11th Naada Bindu Festival (NBF) 2021 Begins

On 10 February 2021, the 11th Naada Bindu Festival (NBF) got off to a great start with over 200 fine art lovers glued to their devices in the comfort of their homes.

A warm welcome by Shobha Iyer was followed by a soul-touching invocation by Smt. Pramodini Rao (Director, Chinmaya Naada Bindu Gurukula) leading to the lighting of the lamp by Swami Swaroopananda (Chancellor, Chinmaya Vishwavidyapeeth (CVV) and Global Head of Chinmaya Mission) and the declaration of the event being open by Prof. Nagaraj Neerchal (Vice Chancellor, CVV). Swami Swaroopananda appreciated the innovativeness and creativity shown by the NBF team in organising the 11th NBF online instead of postponing it to a later date. He requested everyone to enjoy the glimpses of the past NBF events, as it was an opportunity to reminisce for previous attendees and for those who missed earlier events, an opportunity to witness them now.

 Here is a first-hand account by a participant, Shri Satish Shenoy, a participant:

Let the show begin… Ganesh and Kumaresh

A full-fledged and power-packed violin duet by the famed brother violinist-duo Kumaresh and Ganesh heralded the feast of music that was to follow. I admire and am impressed by their accuracy in their instrumental play; it is lovely to hear a series of notes in rapid passagework. The brothers enthralled the rasikas with their aesthetics and artistry. The seasoned violinists are firm in the definition of melodies and diamond-bright in their production and tone. Whenever we talk of the ‘violin,’ the names of Kumaresh and Ganesh immediately come to mind. Their music was completely enjoyable. The response was excellent as the audience couldn’t stop clapping till the end.

The middle… Dr. Ashwini Bhide Deshpande

The beauty of Indian raga music lies in the dialectic of freedom and restriction. Every performance is like the creation of a painting. When an artist paints, the size and shape of the canvas imposes certain restrictions on him and so does the media he chooses for creating his work. He has to express his creativity within the confines of the canvas. Yet, he has the utmost freedom to create whatever he wants. The same applies to raga music, where every raga offers a canvas of specific dimensions, and the musician has to express his creativity within the given parameters. This special quality of our raga music enables different musicians to offer their versions of the same raga with varying degrees of artistic success, just like different artists painting portraits of the same person and no two portraits looking like each other.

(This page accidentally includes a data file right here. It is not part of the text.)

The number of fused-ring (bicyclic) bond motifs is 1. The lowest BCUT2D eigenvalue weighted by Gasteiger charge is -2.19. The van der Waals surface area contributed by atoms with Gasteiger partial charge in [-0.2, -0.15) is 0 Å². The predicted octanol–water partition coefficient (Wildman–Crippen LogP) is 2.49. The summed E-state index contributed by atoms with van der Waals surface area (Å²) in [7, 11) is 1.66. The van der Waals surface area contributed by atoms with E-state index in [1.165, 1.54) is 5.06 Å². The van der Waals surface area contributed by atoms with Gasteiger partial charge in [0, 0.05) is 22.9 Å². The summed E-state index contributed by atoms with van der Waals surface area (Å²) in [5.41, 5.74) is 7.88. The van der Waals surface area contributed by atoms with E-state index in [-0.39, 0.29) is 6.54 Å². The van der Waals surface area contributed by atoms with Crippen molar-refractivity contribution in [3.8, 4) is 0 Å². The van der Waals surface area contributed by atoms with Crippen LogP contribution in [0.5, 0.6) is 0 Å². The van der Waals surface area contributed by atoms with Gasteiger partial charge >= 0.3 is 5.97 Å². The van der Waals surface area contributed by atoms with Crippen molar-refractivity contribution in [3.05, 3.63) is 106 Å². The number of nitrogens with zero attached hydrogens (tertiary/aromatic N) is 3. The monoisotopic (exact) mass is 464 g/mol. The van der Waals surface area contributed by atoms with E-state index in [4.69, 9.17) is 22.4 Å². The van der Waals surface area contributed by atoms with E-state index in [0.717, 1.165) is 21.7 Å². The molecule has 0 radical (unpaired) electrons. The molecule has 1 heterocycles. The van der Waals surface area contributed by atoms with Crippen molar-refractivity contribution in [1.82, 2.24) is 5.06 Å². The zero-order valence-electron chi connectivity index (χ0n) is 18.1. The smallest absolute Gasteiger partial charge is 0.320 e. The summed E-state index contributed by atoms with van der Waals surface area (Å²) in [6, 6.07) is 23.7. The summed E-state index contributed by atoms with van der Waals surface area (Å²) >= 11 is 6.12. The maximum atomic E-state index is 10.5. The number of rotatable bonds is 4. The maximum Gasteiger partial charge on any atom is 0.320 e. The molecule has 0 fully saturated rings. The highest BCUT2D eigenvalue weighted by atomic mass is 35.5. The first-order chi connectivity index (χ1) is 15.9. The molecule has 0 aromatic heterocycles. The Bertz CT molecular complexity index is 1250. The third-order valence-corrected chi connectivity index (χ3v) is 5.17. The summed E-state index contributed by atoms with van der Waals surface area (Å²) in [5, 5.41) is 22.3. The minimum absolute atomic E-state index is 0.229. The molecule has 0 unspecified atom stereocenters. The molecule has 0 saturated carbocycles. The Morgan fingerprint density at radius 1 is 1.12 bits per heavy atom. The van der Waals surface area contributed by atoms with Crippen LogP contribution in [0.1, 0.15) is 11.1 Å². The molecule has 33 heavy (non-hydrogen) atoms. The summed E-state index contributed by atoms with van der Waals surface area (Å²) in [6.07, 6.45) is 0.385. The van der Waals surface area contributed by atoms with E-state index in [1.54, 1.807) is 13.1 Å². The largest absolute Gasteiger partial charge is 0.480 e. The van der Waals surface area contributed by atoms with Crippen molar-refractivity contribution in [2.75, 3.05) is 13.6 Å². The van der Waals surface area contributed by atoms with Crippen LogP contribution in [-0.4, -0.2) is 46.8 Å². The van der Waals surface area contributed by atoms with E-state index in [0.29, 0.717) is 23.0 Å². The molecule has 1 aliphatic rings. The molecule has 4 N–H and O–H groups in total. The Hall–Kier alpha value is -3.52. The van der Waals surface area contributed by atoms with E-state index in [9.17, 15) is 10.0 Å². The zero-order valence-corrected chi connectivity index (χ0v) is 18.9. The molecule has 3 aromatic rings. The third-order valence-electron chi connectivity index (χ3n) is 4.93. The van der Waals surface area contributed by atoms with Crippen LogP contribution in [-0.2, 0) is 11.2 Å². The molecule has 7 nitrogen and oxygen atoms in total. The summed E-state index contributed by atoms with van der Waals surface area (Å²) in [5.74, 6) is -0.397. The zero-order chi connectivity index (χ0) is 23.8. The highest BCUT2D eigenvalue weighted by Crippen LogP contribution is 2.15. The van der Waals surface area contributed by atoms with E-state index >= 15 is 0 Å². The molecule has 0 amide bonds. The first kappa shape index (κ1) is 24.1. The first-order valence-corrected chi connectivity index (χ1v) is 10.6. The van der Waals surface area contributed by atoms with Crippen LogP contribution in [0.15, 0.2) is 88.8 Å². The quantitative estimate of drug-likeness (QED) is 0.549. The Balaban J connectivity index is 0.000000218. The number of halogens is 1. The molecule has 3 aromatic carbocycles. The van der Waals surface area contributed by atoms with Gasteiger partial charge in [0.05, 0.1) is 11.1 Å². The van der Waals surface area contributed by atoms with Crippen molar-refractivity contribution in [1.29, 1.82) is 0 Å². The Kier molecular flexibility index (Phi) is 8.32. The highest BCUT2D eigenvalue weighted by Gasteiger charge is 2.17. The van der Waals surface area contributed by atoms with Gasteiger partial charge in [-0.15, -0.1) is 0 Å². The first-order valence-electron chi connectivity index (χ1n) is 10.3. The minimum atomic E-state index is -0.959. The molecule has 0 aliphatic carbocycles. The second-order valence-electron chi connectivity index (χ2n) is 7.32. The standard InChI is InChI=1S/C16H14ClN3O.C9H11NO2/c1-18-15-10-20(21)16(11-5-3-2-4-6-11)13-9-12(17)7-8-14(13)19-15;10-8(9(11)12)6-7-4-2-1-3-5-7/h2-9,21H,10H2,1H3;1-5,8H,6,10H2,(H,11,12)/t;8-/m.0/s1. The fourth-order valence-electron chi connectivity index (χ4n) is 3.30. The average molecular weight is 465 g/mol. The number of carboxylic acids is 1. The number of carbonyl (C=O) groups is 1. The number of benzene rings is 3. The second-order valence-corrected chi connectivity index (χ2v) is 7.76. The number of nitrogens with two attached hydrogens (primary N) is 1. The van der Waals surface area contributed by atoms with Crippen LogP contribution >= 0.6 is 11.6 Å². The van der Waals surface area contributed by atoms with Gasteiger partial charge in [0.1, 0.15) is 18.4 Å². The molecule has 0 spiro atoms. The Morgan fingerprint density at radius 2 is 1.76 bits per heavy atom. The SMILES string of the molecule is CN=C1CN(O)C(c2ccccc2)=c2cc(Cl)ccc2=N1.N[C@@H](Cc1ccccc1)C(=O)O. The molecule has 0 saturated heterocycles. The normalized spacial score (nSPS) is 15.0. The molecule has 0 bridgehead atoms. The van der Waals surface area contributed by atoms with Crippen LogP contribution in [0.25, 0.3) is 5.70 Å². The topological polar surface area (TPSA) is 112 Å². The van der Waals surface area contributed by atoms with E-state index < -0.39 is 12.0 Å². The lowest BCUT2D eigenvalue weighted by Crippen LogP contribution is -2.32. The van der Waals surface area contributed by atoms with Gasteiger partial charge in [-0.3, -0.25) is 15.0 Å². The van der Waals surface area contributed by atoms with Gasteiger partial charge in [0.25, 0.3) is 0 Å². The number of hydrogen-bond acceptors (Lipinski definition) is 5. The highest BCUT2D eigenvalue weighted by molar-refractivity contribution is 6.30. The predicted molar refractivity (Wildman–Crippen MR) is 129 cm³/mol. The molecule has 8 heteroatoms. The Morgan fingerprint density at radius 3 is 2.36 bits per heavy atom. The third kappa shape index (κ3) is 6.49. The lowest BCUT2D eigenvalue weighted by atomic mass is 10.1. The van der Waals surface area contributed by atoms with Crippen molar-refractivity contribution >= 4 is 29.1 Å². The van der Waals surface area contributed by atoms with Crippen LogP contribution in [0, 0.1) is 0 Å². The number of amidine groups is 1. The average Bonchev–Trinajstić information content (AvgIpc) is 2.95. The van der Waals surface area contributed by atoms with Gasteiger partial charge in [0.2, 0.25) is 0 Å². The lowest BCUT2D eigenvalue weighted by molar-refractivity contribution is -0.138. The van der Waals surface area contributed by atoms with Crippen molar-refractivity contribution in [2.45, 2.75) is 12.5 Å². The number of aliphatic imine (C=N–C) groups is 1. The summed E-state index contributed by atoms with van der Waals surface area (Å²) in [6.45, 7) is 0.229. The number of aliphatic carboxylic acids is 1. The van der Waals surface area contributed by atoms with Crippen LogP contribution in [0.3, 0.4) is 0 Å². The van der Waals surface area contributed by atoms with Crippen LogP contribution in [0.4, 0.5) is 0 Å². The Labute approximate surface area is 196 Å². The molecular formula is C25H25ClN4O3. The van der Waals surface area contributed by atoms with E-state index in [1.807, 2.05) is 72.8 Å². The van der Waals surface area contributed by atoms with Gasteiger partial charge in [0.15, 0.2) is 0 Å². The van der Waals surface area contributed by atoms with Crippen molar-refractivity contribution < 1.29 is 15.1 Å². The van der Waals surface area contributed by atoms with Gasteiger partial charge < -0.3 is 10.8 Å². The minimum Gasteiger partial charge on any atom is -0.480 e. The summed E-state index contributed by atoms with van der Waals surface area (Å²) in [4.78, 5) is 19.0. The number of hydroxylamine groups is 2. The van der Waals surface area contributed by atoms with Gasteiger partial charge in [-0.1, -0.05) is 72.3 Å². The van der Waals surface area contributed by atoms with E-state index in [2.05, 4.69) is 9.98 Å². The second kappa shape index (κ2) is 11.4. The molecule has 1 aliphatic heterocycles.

Initially trained in the Gwalior style by Narayanrao Datar, Ashwini was essentially groomed by her mother Manik Bhide who, after receiving training from Datar, learnt from the diva of the Jaipur-Atrauli gharana Kishori Amonkar for more than a decade. Though she never learnt directly from Kishori Amonkar, she imbibed her influences through her mother. Much later, Ratnakar Pai, a stalwart of the gharana, took her under his wing and explained the intricacies of the Jaipur-Atrauli style to her. A doctorate in Microbiology from Bhabha Atomic Research Centre, Ashwini has carved a niche for herself in the contemporary world of Hindustani classical music. We were left spell-bound hearing her only for a few moments and were craving for more when the show ended.

The middle continued… Sikkil Gurucharan and Anil Srinivasan

One is a vocalist and the other uses an instrument, a grand piano, not quite known for creating Carnatic sounds, to do exactly that. I was left wondering how the organisers brought the grand piano on the stage. A logistics nightmare well-handled. But together, Sikkil Gurucharan and Anil Srinivasan, create some of the most beautiful music the Carnatic world has ever heard — a melting pot of sorts for both western, and classical music. I thought that it was a huge challenge for them to perform together. At that time, I thought these were a detour from my Carnatic music concerts as I must get into a different garb and tune my mind differently. They have offered what they are famous for and the audience has figured out what they do and enjoyed it immensely.

The Day 1 finale… Rajan and Sajan Mishra

They spoke of how their father was their Guru, how students must follow a disciplined life and always do riyaz. How their father always encouraged them—when he was teaching them, he was a Guru and not the father. They studied to become postgraduates and were also interested in sports. Their father allowed them both to study and play but warned them that the day the Sur gets into you, then no one will require to tell you to practice music. Both your heart and head will support it. After the talk, they sang. I remembered their words, “When we sing, we are one soul singing even though we are in two bodies” and “Each concert, small or big, has always been a learning experience. Every concert teaches if one has the insight to learn. An artist’s life is an evolution in his or her respective field and a new life begins after each concert.” What struck me the most about them is how they have continued to maintain mutual respect, understanding, compatibility, rapport and chemistry after all these years. The last bhajan was classic.

God bless all the artists and all those working so hard behind the 11th NBF curtain to enable us, art lovers, to have an enjoyable time.